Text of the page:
- defending or protecting from disease or infection, as a drug.
- preventive or protective.
- Medicine/Medical. a prophylactic medicine or measure.
- a preventive.
- a device, usually a rubber sheath, used to prevent conception or venereal infection; condom.
Origin of prophylactic
- protecting from or preventing disease
- protective or preventive
- a prophylactic drug or device, esp a condom
Word Origin for prophylactic
1570s, originally of medicines, "that tends to prevent disease," from Middle French prophylactique (16c.) and directly as a Latinized borrowing of Greek prophylaktikos "precautionary," from prophylassein "keep guard before, ward off, be on one's guard," from pro- "before" (see pro-) + phylassein, Ionic variant of phylattein "to watch over, to guard," but also "cherish, keep, remain in, preserve" (see phylactery).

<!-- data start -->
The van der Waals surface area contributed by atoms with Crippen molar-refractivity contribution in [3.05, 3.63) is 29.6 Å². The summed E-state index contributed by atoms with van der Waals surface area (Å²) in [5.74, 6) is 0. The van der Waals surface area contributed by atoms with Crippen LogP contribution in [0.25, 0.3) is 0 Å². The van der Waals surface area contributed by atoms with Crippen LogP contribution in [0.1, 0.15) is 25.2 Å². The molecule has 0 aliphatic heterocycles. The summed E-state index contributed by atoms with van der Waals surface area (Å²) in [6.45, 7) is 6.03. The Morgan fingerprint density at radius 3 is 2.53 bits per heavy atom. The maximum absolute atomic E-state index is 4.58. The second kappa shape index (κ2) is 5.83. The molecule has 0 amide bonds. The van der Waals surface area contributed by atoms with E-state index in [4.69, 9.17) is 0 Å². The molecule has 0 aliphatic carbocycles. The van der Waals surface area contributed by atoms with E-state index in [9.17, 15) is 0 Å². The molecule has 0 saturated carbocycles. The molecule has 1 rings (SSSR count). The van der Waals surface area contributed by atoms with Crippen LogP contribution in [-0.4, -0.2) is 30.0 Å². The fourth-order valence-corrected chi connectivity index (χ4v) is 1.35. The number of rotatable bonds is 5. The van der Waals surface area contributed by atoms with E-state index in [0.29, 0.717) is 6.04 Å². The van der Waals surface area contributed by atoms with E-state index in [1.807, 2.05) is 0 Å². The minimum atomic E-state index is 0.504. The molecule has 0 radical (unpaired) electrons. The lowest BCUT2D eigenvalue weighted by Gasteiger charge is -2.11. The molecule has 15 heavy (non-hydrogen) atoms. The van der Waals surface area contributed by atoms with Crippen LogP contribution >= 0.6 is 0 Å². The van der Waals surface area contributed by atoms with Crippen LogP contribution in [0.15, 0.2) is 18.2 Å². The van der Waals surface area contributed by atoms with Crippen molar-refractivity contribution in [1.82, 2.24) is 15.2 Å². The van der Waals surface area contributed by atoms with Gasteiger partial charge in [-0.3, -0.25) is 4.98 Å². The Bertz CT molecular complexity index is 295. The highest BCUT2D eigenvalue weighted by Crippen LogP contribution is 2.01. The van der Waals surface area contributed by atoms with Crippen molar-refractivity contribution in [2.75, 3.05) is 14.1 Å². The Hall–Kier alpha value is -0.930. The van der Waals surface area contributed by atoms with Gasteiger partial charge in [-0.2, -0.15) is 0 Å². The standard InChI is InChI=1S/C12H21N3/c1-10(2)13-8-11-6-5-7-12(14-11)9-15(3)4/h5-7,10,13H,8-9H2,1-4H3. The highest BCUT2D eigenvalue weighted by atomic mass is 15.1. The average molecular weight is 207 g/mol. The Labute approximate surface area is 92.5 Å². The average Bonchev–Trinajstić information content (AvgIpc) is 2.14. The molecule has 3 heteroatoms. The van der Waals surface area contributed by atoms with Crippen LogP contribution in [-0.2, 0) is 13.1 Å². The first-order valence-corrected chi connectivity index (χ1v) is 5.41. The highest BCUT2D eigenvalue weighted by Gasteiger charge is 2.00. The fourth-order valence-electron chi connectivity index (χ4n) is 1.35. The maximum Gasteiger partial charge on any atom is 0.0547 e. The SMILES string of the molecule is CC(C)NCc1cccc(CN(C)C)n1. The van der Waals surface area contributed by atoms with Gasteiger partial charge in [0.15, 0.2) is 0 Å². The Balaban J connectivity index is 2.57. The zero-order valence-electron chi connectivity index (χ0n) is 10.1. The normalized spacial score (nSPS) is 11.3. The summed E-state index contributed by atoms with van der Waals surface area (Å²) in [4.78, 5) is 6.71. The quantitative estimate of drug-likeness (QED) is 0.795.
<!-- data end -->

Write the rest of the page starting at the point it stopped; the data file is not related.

The noun is first recorded 1640s, "a medicine or treatment to prevent disease;" meaning "condom" is from 1943, replacing earlier preventive (1822), preventative (1901). Condoms originally were used more to thwart contagious disease than to prevent pregnancy.
- A prophylactic agent, device, or measure, such as a vaccine or drug.
- A contraceptive device, especially a condom.
- Acting to defend against or prevent something, especially disease; protective.